Victoria Cross Forfeitures
The Victoria Cross (VC) is the highest military decoration awarded for valour "in the face of the enemy" to members of the armed forces of various Commonwealth countries, and previous British Empire territories.
It takes precedence over all other orders, decorations and medals. It may be awarded to a person of any rank in any service and to civilians under military command. The VC is usually presented to the recipient or to their next of kin by the British monarch at an investiture held at Buckingham Palace. It is the joint highest award for bravery in the United Kingdom with the George Cross, which is the equivalent honour for valour not in the face of the enemy. However, the VC is higher in the order of wear and would be worn first by an individual who had been awarded both decorations (which has not so far occurred).
The VC was introduced on 29 January 1856 by Queen Victoria to honour acts of valour during the Crimean War. Since then, the medal has been awarded 1,356 times to 1,353 individual recipients. Only 13 medals, nine to members of the British Army, and four to the Australian Army, have been awarded since the Second World War. The traditional explanation of the source of the gunmetal from which the medals are struck is that it derives from Russian cannon captured at the siege of Sevastopol. Recent research has thrown doubt on this story, suggesting a variety of origins for the material actually making up the medals themselves.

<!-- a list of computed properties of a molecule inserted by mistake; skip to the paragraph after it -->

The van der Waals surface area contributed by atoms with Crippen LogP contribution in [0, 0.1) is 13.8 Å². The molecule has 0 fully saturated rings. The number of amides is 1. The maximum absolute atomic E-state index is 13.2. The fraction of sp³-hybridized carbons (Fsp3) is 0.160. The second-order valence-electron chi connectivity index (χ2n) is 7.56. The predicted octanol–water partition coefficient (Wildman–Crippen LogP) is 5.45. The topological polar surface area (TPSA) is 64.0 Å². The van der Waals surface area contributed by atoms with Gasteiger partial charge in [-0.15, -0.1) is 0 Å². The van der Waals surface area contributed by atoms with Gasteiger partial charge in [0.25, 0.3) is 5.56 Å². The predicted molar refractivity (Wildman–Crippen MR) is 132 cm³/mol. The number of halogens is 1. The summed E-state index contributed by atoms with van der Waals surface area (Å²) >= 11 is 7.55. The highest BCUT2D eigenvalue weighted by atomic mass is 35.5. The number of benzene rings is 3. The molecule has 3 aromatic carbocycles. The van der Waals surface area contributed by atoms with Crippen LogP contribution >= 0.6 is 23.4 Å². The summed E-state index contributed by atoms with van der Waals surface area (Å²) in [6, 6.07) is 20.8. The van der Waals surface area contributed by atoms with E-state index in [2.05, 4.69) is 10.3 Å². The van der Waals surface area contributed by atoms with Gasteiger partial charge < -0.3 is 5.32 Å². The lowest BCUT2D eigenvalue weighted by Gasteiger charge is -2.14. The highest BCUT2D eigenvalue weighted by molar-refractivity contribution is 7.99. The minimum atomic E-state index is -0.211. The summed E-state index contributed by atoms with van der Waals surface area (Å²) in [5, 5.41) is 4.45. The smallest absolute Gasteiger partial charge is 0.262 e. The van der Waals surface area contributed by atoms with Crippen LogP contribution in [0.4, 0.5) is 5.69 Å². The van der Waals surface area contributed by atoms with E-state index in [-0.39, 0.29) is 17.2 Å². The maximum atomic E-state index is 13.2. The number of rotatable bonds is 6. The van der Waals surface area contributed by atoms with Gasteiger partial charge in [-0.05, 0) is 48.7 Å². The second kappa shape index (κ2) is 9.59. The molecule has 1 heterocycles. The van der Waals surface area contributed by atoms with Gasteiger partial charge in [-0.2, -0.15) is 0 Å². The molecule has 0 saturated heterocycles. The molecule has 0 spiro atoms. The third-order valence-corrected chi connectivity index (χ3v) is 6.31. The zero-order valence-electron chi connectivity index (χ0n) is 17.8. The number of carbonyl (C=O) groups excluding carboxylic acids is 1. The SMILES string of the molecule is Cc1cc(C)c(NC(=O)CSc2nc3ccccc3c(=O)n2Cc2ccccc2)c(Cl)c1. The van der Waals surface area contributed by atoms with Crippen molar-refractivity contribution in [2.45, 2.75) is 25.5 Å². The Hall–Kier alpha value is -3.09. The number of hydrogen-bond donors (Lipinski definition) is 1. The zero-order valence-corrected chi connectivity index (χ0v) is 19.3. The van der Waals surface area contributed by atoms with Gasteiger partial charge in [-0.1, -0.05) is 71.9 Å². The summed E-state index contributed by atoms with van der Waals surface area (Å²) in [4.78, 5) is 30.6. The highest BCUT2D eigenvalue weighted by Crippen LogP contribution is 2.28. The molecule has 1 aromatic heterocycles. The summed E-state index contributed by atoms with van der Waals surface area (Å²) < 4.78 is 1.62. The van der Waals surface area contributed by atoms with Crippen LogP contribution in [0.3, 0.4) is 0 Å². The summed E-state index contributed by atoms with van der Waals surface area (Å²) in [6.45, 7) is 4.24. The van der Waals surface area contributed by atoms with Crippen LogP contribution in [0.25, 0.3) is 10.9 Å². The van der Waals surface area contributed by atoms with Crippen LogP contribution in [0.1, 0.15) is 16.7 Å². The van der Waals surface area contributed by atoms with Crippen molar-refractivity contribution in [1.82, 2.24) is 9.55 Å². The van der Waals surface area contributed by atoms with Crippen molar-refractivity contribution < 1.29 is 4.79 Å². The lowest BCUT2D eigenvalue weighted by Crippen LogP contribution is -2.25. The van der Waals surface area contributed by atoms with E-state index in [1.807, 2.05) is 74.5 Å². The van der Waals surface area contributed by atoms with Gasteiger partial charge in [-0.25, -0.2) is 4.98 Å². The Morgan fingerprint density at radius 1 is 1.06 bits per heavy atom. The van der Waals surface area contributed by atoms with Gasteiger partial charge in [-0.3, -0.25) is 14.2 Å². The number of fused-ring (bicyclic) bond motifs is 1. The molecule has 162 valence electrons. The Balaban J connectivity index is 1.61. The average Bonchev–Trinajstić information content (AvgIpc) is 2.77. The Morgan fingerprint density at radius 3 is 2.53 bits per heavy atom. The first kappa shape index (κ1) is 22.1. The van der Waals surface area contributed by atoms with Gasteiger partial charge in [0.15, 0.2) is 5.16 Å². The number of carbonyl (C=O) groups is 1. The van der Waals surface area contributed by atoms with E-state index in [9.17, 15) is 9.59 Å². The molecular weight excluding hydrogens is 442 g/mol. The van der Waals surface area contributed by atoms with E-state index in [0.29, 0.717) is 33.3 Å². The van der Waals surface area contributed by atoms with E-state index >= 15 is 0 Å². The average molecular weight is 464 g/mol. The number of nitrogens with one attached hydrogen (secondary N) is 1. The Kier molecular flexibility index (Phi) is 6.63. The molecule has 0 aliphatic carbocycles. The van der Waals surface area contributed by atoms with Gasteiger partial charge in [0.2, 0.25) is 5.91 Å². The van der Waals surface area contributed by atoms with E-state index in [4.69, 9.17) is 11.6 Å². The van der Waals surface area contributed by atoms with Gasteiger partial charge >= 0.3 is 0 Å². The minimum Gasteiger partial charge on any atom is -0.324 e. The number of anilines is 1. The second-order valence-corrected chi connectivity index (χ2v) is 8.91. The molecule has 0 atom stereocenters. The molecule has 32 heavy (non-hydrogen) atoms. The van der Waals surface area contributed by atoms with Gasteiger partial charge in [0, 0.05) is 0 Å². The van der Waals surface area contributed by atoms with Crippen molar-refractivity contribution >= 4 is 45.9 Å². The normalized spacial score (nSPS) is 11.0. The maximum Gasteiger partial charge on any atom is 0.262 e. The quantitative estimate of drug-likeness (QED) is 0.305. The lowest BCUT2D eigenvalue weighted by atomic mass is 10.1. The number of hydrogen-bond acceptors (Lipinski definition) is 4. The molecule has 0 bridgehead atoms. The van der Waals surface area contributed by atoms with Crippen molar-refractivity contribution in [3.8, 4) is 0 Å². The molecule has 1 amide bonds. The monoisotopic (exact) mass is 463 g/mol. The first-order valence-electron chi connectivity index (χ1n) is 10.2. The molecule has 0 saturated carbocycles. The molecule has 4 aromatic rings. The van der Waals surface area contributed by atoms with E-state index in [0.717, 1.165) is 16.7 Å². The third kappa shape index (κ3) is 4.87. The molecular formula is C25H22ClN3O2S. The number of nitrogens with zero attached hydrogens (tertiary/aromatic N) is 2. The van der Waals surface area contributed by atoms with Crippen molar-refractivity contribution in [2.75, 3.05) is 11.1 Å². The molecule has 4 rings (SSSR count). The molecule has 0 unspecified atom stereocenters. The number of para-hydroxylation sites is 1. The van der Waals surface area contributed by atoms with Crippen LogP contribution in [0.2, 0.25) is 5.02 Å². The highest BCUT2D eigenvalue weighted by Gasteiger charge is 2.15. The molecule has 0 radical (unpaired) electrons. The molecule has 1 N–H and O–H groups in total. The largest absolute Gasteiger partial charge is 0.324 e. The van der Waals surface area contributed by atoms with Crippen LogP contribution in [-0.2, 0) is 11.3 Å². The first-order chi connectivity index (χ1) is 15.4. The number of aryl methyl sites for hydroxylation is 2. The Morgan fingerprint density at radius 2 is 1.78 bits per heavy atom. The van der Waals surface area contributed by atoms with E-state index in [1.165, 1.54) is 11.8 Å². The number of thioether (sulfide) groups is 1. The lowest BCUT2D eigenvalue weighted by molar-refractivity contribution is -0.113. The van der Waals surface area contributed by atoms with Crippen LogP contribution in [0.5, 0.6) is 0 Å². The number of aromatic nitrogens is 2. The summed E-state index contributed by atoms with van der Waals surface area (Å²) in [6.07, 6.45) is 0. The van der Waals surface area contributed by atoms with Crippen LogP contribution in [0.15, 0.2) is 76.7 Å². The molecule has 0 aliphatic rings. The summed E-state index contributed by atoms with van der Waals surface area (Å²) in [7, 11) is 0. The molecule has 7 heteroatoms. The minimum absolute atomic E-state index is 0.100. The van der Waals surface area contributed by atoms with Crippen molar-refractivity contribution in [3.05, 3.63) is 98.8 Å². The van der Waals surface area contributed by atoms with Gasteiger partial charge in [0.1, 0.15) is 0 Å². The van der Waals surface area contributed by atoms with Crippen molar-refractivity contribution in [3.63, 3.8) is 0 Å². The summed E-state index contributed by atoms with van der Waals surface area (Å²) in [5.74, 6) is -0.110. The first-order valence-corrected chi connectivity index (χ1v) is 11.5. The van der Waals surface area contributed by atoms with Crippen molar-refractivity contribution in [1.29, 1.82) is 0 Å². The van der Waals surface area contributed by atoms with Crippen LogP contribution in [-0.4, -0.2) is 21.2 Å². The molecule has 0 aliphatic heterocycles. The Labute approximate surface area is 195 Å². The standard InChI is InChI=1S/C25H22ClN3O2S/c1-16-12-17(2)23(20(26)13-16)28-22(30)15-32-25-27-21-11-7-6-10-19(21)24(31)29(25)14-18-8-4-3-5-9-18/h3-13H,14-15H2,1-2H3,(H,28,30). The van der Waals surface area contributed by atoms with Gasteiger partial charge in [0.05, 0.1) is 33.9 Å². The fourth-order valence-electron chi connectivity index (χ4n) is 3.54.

Due to its rarity, the VC is highly prized and the medal has fetched over £400,000 at auction. A number of public and private collections are devoted to the Victoria Cross. The private collection of Lord Ashcroft, amassed since 1986, contains over one-tenth of all VCs awarded. Following a 2008 donation to the Imperial War Museum, the Ashcroft collection went on public display alongside the museum's Victoria and George Cross collection in November 2010.
Since 1990, three Commonwealth countries that retain the Queen as head of state have instituted their own versions of the VC. As a result, the original Victoria Cross is sometimes referred to as the "Commonwealth Victoria Cross" or the "Imperial Victoria Cross", to distinguish it from the newer awards.
Other articles related to "victoria cross forfeitures, victoria cross":
... soldiers' recreational clubs on military bases to be named after a particular recipient of the Victoria Cross, usually one with whom the unit is historically associated ...
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